As 2022 comes to a close and SiteSeer clients are looking toward and planning for 2023, we wanted to revisit a topic we’ve discussed on the blog in years past: which retail categories grew and shrunk (physical stores/locations) during the year (to date). To refresh your memory, we first analyzed data on store openings and closures for 2020, and then again for 2021 (or more accurately, January-October 2021).
In the grocery industry, like many retail industries, there’s no room for error when it comes to opening new locations. Before you invest time, energy and financial resources into the opening of a store, you need to analyze that site thoroughly and understand its sales potential.
Today’s consumer is used to being able to shop any way they like: from their phone or computer or in person at a brick-and-mortar store. Now, they are even accustomed to buying online and picking up (or buying online and driving up to pick up).
No matter what business you’re in, understanding both supply and demand is essential. If you’re a chain business that is expanding your store base, you’re doing so under the assumption that what you have to sell is in demand. In other words, your product or service is not only appealing to consumers, but there is room for more of it in the marketplace. But what does that mean? Is there truly untapped demand and if so, how do you measure it?
Back in February 2021, we wanted to take a look at the year 2020 and figure out what retail categories did well (grew) and which ones struggled (shrunk). The year started off as many years do and then when the World Health Organization declared the coronavirus outbreak to be a global pandemic on March 11th, life as we all know it changed forever.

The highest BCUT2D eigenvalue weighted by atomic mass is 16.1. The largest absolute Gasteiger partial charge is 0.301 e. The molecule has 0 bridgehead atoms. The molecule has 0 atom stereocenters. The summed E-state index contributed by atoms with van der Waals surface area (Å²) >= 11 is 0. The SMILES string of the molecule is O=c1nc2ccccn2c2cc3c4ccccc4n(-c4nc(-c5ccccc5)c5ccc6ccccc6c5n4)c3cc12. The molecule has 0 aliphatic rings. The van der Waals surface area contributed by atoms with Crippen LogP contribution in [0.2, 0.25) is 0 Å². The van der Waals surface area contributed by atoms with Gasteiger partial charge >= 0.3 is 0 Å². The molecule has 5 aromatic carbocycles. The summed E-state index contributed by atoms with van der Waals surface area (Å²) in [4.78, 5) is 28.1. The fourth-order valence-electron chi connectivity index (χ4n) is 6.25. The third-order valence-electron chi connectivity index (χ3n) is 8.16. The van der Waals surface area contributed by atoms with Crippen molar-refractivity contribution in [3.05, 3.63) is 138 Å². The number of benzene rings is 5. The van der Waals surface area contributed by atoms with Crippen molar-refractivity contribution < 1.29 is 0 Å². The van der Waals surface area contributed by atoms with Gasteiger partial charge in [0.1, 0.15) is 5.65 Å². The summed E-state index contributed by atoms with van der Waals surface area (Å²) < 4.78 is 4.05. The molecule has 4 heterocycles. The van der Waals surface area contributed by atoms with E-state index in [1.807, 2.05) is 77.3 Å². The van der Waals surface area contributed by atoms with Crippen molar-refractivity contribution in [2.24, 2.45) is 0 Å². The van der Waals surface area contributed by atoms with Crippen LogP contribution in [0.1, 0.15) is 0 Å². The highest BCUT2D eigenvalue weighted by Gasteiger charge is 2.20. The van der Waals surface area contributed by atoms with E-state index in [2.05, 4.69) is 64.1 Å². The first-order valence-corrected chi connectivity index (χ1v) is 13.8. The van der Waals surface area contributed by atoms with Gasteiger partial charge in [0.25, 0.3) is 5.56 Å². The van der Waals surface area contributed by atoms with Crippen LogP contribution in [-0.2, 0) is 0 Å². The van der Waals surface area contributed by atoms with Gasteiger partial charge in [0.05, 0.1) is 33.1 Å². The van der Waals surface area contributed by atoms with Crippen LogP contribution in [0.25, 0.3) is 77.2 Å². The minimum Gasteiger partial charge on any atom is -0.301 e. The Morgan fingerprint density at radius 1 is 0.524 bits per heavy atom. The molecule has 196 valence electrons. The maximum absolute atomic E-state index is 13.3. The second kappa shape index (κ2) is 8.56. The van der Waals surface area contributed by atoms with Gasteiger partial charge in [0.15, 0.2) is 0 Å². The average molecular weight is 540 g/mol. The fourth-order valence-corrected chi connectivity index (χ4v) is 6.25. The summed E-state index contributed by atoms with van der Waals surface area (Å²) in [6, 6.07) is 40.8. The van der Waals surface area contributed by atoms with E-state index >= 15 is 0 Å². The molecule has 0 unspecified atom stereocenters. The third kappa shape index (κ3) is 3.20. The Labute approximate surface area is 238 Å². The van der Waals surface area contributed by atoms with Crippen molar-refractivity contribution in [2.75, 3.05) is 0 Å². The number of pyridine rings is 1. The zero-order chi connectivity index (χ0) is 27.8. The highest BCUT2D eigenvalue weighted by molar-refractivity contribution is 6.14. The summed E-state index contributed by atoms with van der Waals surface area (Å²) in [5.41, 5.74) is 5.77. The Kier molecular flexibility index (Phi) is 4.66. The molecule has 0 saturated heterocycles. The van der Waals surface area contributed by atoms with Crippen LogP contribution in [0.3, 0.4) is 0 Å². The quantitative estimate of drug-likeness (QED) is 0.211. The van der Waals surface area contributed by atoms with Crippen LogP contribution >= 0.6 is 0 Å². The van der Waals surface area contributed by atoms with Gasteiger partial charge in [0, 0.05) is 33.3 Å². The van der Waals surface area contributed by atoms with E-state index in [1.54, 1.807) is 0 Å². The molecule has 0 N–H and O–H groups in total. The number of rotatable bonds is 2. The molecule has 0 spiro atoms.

SiteSeer happens to be based in one of the fastest-growing metropolitan areas in the country. Earlier this year, we released our updated 15 Fastest-Growing Metropolitan and Micropolitan Areas blog post, and Boise came in #2 on the list of metro areas, jumping 3.15% from June 2018 to June 2020.
SiteSeer knows market research, retail real estate, site selection and more, but we never purport to know more about an industry than those working in it day in, day out. That’s why when we wanted to dig deeper into the state of commercial real estate in the United States, we decided to turn to two experts in our network to get their insights.
Over the last year, the business headlines have been dominated by companies that have struggled—the restaurants, retailers, and other independent and chain businesses that have seen decreased demand or been forced to operate at reduced capacity for the majority of the past 13 months.
We all know by now that the year 2020 was challenging for many businesses for a variety of reasons. With many states laying out restrictions, some businesses were thrust into e-commerce on zero notice, while other businesses were forced to think outside the box on how to reach their customers in new ways.